Easter island was a fascinating two day stop over. Known mainly as the home of the giant heads carved out of volcanic rock by a mysterious tribe who became extinct, the tiny island is about 5 hours flying time off the west coast of Chile. The airstrip is the only one within 3 thousand kilometers, so planes have to wait until the previous flight has landed safely before they can take off for Easter Island, because if the previous flight crashed and made the runway unusable there is nowhere to divert to.

We managed to hire 3 enduro-type motor -cycles in town and went sight-seeing, along the dirt trails that crisscross the island. There are stone heads scattered all over the island but the main concentration is near the extinct volcano from which they were quarried. Truly amazing to think how they were carved out of rock and moved all over the island without heavy equipment. Pilot Pierre took the award for motorcycle crash of the day, right into a patch of Easter Island mega mud.

Since I hadn't filed pictures of the balloon since crossing the Tasman I lined up a couple of pictures of local air traffic controllers tracking the balloon's progress to fill the void, but was unable to move the pictures. The island phone service had stopped working completely, a common occurrence according to the locals. I couldn't even get out on my sat phone. The main POR satellite that serves the island (and my sat phone) was out of service for some reason. I managed to move one picture on the pilot's Iridium phone, but that took numerous re-connections and about 40 minutes for one highly jpeg'ed pic. I hope it was used by someone somewhere as it cost about $500 to transmit.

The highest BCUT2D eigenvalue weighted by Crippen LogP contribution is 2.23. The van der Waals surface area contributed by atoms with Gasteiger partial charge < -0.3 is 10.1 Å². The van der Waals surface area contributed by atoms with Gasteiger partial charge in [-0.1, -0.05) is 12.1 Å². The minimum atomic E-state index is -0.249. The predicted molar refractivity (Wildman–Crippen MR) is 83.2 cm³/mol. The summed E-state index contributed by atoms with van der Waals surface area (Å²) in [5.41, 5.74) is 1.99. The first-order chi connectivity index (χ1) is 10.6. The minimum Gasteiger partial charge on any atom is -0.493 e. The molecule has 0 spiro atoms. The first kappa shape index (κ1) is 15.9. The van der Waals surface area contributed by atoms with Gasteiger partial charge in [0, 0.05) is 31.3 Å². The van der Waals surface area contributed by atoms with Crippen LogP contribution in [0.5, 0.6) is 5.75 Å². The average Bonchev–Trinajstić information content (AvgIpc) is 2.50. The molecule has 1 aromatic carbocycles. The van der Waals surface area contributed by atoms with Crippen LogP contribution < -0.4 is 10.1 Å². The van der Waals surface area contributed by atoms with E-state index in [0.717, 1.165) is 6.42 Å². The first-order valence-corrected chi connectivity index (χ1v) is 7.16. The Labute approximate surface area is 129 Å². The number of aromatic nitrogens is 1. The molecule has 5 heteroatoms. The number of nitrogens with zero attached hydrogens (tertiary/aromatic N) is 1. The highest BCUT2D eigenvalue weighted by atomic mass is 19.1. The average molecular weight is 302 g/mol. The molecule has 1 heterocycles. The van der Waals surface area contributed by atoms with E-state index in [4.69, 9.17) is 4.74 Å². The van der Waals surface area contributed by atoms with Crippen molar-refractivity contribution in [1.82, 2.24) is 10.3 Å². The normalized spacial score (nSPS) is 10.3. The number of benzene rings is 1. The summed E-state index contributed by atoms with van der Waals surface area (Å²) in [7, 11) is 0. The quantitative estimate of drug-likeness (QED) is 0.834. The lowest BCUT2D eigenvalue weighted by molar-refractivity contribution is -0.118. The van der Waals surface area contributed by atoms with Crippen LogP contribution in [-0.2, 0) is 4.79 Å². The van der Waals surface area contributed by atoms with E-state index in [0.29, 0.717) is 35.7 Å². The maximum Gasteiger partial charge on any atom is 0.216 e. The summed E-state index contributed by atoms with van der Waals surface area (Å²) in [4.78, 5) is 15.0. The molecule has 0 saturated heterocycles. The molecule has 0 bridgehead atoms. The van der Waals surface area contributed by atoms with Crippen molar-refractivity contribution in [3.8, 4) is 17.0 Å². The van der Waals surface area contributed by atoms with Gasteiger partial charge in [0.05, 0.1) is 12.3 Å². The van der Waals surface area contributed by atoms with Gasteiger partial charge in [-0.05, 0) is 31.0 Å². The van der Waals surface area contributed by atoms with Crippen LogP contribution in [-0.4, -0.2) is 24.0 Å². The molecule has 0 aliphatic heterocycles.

Fossett had his own troubles, getting caught in a downdraft that pushed him to within 400 feet of the Ocean. The jet was dispatched to Punta Arenas, Chile at the southern tip of South America to be on standby in case the mission needed to be aborted. We hadn't seen the balloon for several days and I was anxious to get some pictures out.

The obvious money shot was the balloon crossing the Andes, but failing that a coastal entry or exit would suffice. I was becoming increasingly paranoid about the cloud cover. One picture of Spirit of Freedom floating high over cloud cover looked much like the next. I really needed to get some land features in the picture to get a sense of location.

We spent the night in Punta Arenas, toasting Captain Steve at a restaurant where, if you wish, you can order conger eel prepared seven different ways. There was snow and ice everywhere, a bit of a novelty for a west Aussie like me, but the weather disgusted everyone else.

Worst case scenario occurred the next day as Fossett crossed the coast and the Andes at night. We headed for Santiago with a consolation rendezvous near Puerto Montt in Chile. Over more cloud cover.